When you connect with the real issue, it’s much easier to love and lead someone. 

2) Manage your own emotions well.

It’s vital to remain emotionally self-aware and in control. When you lose control, you lose. 

This does not mean to become bottled up and detached, but of all the things that could make the list in the fruit of the Spirit – love, joy, peace, kindness, forbearance, goodness, faithfulness gentleness, self-control is included! (Galatians 5:22)

When you become angry, you forfeit your leadership.

You can’t stop someone from pushing your buttons, but you don’t have to descend to their level.

Here’s a practical plan for when a difficult person is getting to you.

• Count to 5.

• Lower your volume.

• Sit back in your chair.

• Speak deliberately.

• Call time out if you need to.

Hot heads never win in the long run. 

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3) Set limits and boundaries.

So far, I’ve emphasized our approach with difficult people. How we manage our heart, thoughts, and emotions. 

But some people are just plain difficult nearly all the time. We don’t want to be around them, and it can be hard to love them.

Boundaries and limits are healthy and necessary. Here are the boundaries I use.

My first boundary is respect. The person can disagree with me, and express dissatisfaction with my leadership, but it must be respectful. 

My second boundary is alignment. We need to agree on the overall mission and head in the same direction. It cannot become all about their personal agenda.

My third boundary is progress. Difficult conversations are part of leadership, and it’s not uncommon to get stuck for awhile. But soon we need to make progress! 

4) Communicate clear expectations.

Setting clear expectations is vital to working with a difficult person. 

Think through what is needed for a healthy relationship, and progress in ministry and make that clear. 

5) Lead them to higher ground.

This is your opportunity to encourage and inspire.

It’s not about selling and winning, don’t close a deal like you’re in sales.

Help them see themselves and the situation differently and for their good!

  • • Establish common ground.
  • • Communicate their value. Affirm the person.
  • • Point toward the bigger vision.
  • • Warn them of the consequences of continuing in the same path.

6) Pick your battles.

Sometimes people will knock on your door with the intention of “picking a fight.” And sometimes the situation escalates to the level of a battle.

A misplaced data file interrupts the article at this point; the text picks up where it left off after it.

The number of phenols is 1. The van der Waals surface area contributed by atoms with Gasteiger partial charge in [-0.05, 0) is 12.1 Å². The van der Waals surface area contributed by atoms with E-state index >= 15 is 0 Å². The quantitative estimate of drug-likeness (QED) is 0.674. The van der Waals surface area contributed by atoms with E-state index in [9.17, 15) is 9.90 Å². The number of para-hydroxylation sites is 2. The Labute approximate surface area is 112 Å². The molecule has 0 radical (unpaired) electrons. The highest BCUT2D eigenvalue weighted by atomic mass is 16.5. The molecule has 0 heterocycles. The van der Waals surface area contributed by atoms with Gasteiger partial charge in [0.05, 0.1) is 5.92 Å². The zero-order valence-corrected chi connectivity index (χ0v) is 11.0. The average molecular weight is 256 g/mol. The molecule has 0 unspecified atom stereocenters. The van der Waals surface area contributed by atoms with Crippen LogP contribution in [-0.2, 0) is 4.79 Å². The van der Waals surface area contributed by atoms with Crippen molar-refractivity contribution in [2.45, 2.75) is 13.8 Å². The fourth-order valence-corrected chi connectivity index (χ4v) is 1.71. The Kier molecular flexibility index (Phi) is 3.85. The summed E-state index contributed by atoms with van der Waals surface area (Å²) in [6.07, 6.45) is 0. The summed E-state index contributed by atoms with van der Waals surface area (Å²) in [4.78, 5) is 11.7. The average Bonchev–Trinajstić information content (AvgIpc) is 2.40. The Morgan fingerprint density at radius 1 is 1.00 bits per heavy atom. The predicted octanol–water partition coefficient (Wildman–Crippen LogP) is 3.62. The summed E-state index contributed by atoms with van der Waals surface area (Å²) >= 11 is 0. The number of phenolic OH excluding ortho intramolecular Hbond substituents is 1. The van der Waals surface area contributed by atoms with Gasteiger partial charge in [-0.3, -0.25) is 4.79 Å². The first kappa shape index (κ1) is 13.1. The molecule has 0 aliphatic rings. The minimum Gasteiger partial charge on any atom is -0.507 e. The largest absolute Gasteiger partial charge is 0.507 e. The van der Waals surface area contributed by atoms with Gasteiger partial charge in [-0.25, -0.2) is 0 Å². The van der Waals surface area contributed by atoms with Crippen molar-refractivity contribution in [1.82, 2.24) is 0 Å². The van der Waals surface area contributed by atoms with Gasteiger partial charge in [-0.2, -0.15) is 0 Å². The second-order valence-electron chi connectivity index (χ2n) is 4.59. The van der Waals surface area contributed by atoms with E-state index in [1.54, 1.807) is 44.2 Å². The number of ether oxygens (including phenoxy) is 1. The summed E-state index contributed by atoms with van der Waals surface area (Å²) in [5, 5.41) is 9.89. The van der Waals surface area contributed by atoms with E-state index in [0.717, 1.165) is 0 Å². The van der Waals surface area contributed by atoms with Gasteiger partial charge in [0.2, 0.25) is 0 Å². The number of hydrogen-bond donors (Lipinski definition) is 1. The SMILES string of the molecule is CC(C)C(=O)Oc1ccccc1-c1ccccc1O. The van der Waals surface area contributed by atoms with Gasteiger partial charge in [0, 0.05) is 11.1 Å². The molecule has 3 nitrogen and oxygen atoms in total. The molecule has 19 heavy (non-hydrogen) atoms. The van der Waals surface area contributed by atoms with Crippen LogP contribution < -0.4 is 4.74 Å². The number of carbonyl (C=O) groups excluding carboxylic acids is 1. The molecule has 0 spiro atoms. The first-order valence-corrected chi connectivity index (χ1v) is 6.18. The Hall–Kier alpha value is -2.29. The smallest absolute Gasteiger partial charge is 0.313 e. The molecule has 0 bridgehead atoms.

Always ask yourself, does this battle need to be fought? Sometimes it’s important to set it aside to climb a bigger hill. 

7) Focus on solutions.

Resolution of some kind is needed. 

Productive solutions are best. 

The worst thing is to leave a situation in a mess. Someone needs to clean it up. If you don’t, someone else must. 

Two crucial questions that help bring insight and resolution:

  • • What would you like me to do differently?
  • • What do you want?

When you know what the person wants, you can be clear about whether or not you will be able to comply. In the end, sometimes you must say no and hold your ground. And sometimes you should remove the person from leadership.

There will always be difficult people you are responsible for leading. How you lead them can change you, them, and the church for good!

This article was originally published at: Danreliand.com

 

 

The Challenge is Urban

By Scott Armstrong

Last week I had the privilege of being in Panama where several leaders were gathered to brainstorm solutions for more effective ministry in three areas:

  • Urban Mission
  • Youth
  • Children

These areas have been declared our regional emphases in Mesoamerica for the upcoming Quadrennial.  And rightly so: although great things are currently taking place in each of these ministries, we have a long way to go before we see an explosion of fruit all across the region among children, youth, and our cities.

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I’m sure you have listened to our Worthless Servants podcast recently (if you haven’t, seriously, what are you doing with your life?), and you know we have addressed all three of these issues in various episodes.  However, for the sake of this article, let’s focus on urban mission.